This problem will potentially become worse as the company tax rate becomes lower as some companies will have paid tax on profits at 30%, but will only be able to apply a 25% franking rate to dividends paid out in future years.
It will be important to look closely at this issue each financial year as there are some strategies that can potentially be applied to prevent franking credits being trapped in the company and minimise the incidence of double taxation.
PLANNING ON SELLING YOUR BUSINESS?
You may be looking to sell your business. Possibly you are looking at retirement and have most of your wealth and assets tied up in your business. What you need to realise is that there are a lot of people in your age group thinking of selling their business and going into retirement. You see they are Baby Boomers like you. In fact, approximately 80% of SME’s are owned by Baby Boomers.
There is going to be a flood of Baby Boomers off -loading their businesses in the next few years and moving into retirement. If you have not prepared your business for sale you may take some time to sell your business.
Is your Business Prepared for sale?
It is essential you prepare your business for sale if you intend to optomise your price for the business. Ideally businesses need to be strategically prepared for selling to achieve the maximum sale price. When it comes to exiting your business, it should be set up for a prospective buyer. To achieve optimum results in a sale it needs to show two to three years of good results and show that the business has quality staff and a good client/customer base.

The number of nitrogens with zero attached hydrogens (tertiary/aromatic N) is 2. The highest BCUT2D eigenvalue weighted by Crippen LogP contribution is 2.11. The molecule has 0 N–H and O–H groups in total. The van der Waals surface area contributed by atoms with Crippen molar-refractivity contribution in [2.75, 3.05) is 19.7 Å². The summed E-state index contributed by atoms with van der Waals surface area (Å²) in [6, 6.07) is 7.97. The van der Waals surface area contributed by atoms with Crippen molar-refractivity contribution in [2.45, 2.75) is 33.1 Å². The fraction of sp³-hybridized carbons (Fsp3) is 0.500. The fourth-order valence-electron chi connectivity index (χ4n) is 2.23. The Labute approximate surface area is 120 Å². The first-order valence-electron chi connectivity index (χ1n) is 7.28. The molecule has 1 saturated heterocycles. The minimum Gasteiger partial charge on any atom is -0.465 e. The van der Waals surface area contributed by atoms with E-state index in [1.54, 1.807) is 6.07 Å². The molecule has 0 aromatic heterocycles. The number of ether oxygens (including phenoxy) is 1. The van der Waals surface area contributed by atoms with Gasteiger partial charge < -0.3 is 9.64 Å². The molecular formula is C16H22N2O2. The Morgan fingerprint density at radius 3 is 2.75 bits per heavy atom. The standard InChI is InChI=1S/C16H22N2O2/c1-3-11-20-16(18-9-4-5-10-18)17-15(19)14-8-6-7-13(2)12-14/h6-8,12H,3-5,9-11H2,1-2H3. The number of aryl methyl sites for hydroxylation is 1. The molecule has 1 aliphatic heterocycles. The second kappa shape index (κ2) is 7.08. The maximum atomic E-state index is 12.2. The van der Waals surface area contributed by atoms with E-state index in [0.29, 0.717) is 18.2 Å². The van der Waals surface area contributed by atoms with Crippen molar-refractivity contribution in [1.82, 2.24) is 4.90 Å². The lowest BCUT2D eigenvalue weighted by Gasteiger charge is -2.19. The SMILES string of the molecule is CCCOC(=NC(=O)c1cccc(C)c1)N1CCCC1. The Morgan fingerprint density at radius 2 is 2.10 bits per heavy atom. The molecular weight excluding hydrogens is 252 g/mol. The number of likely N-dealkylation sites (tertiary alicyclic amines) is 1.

Make sure your Business is Prepared for Sale.
It is important that your business is being prepared for sale well before it goes onto the market if you want to optomise the sale price. With a glut of Baby Boomer business coming on the market in the next few years it is essential that your business stands out from the crowd in a crowded market environment.
How do you attract Buyers? What is going to appeal to them?
- Businesses where there is no Keyman risk.
- Strong sustainable margins in the business
- A stable client/customer base with recurrent business revenue
- Niche business and product range
- Future growth in the business
- Business risk that is manageable
- In selling your business you want to have an edge over your competition with the product or service you offer.
Surveys show that most businesses go to the market totally unprepared for sale. This is a great concern if 70% of your retirement assets are in your business. Unfortunately, business owners do not have a succession plan and have no exit strategy in place at retirement.
For help and advice in preparing your business for sale, call Business Directions – Business Coaches and Business Brokers.
Call: Sydney Region 02 9970 3111
Hunter Valley Region 02 4990 3333